Each year, Americans for the Arts presents a series of Public Leadership in the Arts Awards to elected officials at all levels of government and artists who speak out in favor of the arts and arts education.
We just recently presented the first of the 2013 awards at The United States Conference of Mayors (USCM) Winter Meeting in Washington, DC. The USCM is Americans for the Arts’ oldest public partnership going back more than two decades.
Each year, we also sponsor the “Mayor’s Arts Breakfast” were we present awards to two mayors, a governor, and one or more nationally-acclaimed artists. This event is very important as more than 350 of the country’s most powerful mayors gather to hear about how the arts are important to their cities.
I am happy to report that over the years, our nation’s mayors have become vocal advocates for arts funding as we provide them with a front row seat to learn the importance of arts and culture and the economic value the sector provides.
At this year’s breakfast, New Orleans Mayor Mitch Landrieu and Santa Fe Mayor David Coss were recognized for their support of the arts and culture in their cities. Both of these mayors, one from a fairly large city and the other of a fairly modest size, understand the importance and value of supporting their local nonprofit arts community and how that support generates substantial economic impact.
Mayor Landrieu has had arts and culture at the center of his platforms for office for the past 24 years. As Lt. Governor of Louisiana he created the Cultural Economy Initiative for which he received the 2006 Lt. Governor Public Leadership in the Arts Award. In 2012, Mayor Landrieu hosted the World Cultural Economic Forum as an initiative of the city in partnership with the USCM.
Mayor Coss presides over the oldest capital city in the United States, known internationally for its unique historic, cultural, artistic, and creative heritage. With a population of 68,642, Santa Fe has more cultural assets per capita than any other city in the United States. Under his leadership, the city invests $1.7 million annually in arts related funding for an impressive $24.35 per person.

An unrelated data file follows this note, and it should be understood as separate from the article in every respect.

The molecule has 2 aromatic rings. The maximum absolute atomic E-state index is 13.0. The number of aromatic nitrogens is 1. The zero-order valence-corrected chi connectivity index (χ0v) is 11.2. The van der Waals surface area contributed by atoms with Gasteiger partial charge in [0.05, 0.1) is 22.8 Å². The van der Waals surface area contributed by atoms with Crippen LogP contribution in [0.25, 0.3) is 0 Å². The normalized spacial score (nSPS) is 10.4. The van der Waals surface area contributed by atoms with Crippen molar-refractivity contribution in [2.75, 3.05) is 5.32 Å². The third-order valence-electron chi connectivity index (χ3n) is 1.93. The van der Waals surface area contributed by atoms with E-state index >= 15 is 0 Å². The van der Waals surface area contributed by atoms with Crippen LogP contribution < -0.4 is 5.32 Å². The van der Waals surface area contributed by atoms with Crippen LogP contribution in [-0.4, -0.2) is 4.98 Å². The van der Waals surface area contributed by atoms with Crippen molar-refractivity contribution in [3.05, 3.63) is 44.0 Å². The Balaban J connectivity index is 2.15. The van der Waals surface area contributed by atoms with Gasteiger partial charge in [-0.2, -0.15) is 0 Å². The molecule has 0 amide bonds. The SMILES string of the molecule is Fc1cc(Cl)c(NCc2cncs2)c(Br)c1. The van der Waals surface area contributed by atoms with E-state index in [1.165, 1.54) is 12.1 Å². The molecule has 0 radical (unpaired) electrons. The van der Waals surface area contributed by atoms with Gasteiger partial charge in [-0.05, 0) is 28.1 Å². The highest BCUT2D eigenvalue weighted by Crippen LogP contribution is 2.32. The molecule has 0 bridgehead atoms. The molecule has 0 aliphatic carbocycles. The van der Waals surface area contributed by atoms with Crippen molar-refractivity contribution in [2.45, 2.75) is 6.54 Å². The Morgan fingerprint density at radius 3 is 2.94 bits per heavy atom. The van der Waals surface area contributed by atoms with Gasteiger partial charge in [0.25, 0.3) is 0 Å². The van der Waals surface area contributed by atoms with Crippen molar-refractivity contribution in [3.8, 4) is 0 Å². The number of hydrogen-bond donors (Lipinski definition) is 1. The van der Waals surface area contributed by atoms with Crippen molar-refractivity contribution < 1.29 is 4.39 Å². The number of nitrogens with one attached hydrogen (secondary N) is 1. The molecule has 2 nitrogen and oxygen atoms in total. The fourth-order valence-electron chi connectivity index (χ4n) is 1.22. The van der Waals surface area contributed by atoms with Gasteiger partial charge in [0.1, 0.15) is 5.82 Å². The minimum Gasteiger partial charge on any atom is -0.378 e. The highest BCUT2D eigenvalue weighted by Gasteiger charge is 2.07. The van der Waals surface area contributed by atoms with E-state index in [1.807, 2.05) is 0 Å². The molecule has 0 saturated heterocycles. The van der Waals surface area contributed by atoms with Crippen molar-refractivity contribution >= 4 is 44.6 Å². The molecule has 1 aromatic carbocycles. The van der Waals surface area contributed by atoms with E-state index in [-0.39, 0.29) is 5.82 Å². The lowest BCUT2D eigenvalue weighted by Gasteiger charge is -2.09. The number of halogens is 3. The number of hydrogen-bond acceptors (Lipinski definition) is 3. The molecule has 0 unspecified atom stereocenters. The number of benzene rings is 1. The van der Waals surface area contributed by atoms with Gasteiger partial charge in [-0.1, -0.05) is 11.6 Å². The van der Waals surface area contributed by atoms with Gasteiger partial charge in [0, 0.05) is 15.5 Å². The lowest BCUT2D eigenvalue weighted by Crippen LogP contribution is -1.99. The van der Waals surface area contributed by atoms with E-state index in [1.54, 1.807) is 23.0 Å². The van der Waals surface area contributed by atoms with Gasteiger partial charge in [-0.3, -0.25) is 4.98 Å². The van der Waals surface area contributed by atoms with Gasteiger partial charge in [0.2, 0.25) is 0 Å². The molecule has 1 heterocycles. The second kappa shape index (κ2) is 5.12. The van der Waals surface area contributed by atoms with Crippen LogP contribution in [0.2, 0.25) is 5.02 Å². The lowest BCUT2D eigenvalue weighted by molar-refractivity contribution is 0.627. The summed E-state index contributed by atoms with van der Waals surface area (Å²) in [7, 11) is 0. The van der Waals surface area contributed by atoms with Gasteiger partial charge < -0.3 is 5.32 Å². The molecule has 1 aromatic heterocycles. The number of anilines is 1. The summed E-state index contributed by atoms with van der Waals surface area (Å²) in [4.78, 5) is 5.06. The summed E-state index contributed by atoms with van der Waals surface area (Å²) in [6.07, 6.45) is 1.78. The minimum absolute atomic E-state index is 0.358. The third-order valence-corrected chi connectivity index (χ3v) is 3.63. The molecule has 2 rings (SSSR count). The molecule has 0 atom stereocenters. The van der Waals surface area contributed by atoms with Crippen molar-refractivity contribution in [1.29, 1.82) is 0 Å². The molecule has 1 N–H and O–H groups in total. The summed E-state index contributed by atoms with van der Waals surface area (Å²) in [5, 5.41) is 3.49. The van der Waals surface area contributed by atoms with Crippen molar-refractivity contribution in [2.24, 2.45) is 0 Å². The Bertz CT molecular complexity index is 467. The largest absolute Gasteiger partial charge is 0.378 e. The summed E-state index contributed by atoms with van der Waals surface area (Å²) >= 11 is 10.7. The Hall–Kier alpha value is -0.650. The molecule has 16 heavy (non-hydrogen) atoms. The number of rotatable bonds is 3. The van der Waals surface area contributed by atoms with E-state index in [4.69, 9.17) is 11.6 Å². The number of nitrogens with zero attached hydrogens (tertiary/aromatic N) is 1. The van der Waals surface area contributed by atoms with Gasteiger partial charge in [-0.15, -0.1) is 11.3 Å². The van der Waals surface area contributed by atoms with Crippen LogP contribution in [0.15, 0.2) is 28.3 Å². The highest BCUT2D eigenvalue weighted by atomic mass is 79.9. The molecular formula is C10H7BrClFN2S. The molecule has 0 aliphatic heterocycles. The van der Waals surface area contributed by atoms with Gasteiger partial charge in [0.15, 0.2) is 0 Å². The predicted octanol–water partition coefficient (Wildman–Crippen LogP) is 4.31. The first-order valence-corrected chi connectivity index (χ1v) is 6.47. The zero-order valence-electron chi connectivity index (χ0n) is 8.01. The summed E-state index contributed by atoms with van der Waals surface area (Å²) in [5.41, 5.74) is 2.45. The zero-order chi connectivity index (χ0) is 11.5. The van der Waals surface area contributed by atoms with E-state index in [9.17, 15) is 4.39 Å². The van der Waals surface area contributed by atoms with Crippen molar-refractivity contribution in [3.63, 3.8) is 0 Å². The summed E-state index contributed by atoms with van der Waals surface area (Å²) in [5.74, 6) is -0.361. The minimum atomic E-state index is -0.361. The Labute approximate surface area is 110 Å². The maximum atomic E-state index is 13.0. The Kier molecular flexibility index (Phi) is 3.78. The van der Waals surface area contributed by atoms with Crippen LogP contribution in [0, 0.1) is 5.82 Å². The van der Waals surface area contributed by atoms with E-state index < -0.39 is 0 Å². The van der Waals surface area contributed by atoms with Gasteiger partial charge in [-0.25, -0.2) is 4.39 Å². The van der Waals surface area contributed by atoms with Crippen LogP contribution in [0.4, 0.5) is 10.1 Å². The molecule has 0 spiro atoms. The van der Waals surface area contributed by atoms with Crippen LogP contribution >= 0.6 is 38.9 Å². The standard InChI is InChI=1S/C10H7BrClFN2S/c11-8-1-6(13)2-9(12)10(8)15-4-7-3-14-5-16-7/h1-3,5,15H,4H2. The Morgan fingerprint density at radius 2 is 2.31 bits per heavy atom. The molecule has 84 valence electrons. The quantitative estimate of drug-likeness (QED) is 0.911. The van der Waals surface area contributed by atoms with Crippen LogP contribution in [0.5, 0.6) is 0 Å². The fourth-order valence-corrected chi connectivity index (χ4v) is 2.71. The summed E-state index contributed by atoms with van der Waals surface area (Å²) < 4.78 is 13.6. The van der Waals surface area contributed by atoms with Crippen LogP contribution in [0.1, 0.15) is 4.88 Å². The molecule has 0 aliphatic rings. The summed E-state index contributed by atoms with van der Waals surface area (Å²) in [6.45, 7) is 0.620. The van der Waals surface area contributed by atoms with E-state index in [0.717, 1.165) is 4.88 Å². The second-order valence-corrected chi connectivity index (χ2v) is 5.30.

In addition to the two mayors, Maryland Governor Martin O’Malley was presented an award for his constant support of the creative economy in Maryland. The day before the award ceremony, Governor O’Malley surprised many by adding $2 million to fund the Maryland Arts Council in his annual budget to the legislature. This would bring the total budget of the Maryland Arts Council to $15 million per year.
Finally, Public Leadership in the Arts Awards were presented to artist John Legend and hip-hop group The Roots who were given our Citizen Artist Awards.
In 2007, Legend created the Show Me Campaign, a nonprofit organization whose mission is to break the cycle of poverty using solutions that have been proven to improve people’s lives and to give them the opportunities to survive, thrive, and succeed.
Legend has testified before Congress in support of funding for the National Endowment for the Arts and is a member of Americans for the Arts’ Artist Committee. In 2007, he received the Young Artist Award for Artistic Excellence at our National Arts Awards.
The Roots (Black Thought, ?uestlove, Owen Biddle, James “Kamal” Gray, Frank “Knuckles” Walker, “Captain Kirk” Douglas, Damen “Tuba Gooding Jr.” Bryson, and James Poyser) currently serve as the house band of Late Night with Jimmy Fallon, but they have been active with Philadelphia-based foundations such as the GrassRoots Foundation, Triple Threat Foundation, and D.A.S.H. for many years.
Annually, they organize and perform at the Roots Picnic Festival in Philadelphia and at the Philly 4th of July Jam concert. The Roots have been strong advocates for arts education and support the work of the VH1 Save the Music Foundation.
Upon receiving the award, ?uestlove
Events like these help Americans for the Arts advance the cause of the arts through important connections to thought and field leaders alike who join our grassroots efforts in trying to make the arts accessible to all.